The millennial generation is popularly known as the “snowflake generation”. We grew up with external motivators. We received trophies for participating in sports games and smelly stickers for average grades. Because we are accustomed to receiving motivation from external sources, we are easily disheartened when we don’t receive positive feedback for something we’ve done. We interpret silence as criticism even though we know that it is unreasonable to expect constant praise in our lives. My generation, especially, needs to learn to develop self-motivation because people don’t praise you all the time in the “real world”. You have to learn to move on from failure and try again.

So many of us search outside of ourselves for motivation, but we need to convince ourselves that we have what it takes to tackle the large projects in our lives.

It’s 1:30 am. I have completed my daily word count.


When Intellectuals Are Prejudiced

I first encountered Guillaume de Machaut’s name while reading René Girard’s 1982 book The Scapegoat. Machaut was a fourteenth-century French lyric poet and composer. During the past few months, my medieval lit professor has frequently cited Machaut.

However, Girard cited Guillaume de Machaut as a medieval anti-Semite. Machaut, the brilliant lyric poet, believed that the Jews were responsible for the outbreak of the Bubonic plague and for the poisoning of wells. While prejudice is often associated with ignorance, Girard was fascinated with Machaut’s anti-Semitism because he was highly educated. In fact, many vocal anti-Semites throughout history have been intellectuals teaching at universities. Guillaume’s scholastic contemporaries wrote political treatises in which they accused the Jews of sorcery. How could otherwise intelligent people be so prejudiced?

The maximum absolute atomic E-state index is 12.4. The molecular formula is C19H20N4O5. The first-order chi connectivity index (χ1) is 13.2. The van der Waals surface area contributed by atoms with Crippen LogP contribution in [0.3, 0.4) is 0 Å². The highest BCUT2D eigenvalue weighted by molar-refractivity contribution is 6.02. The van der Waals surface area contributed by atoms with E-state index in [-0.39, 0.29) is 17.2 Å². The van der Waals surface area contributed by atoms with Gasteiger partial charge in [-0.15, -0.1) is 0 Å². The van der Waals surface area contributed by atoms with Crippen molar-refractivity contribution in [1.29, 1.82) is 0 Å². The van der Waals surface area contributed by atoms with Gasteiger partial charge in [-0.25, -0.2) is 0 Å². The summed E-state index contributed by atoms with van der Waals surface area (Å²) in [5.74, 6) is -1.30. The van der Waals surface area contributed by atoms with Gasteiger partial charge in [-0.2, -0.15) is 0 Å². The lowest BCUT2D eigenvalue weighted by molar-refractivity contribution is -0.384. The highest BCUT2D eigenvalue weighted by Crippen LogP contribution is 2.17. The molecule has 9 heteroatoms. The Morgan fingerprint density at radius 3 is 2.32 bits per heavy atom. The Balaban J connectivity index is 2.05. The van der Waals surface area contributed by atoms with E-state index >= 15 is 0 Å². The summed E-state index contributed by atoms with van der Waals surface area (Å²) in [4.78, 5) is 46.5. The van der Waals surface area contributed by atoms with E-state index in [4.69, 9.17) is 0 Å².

These intelligent people of the late Middle Ages were often the same people who praised dispassionate Reason. The Scholastics were very concerned about the reasonableness of their beliefs, even their religious beliefs. Reason was based on observation and was seen to be in conflict with the passions. If prejudice derives from an irrational and a passion-driven response to personal crisis, we should least expect prejudice in “reasonable” people. But there were many German professors and doctors in the 1930s who belonged to the Nazi party.

Gerard’s introduction challenges a common assumption in developed nations that education necessarily leads to tolerance. I find his observation particularly disturbing because I value higher education and usually consider liberal arts education to be in conflict with fear-mongering ideologies. But Guillaume de Machaut was both highly educated and a rabid anti-Semite.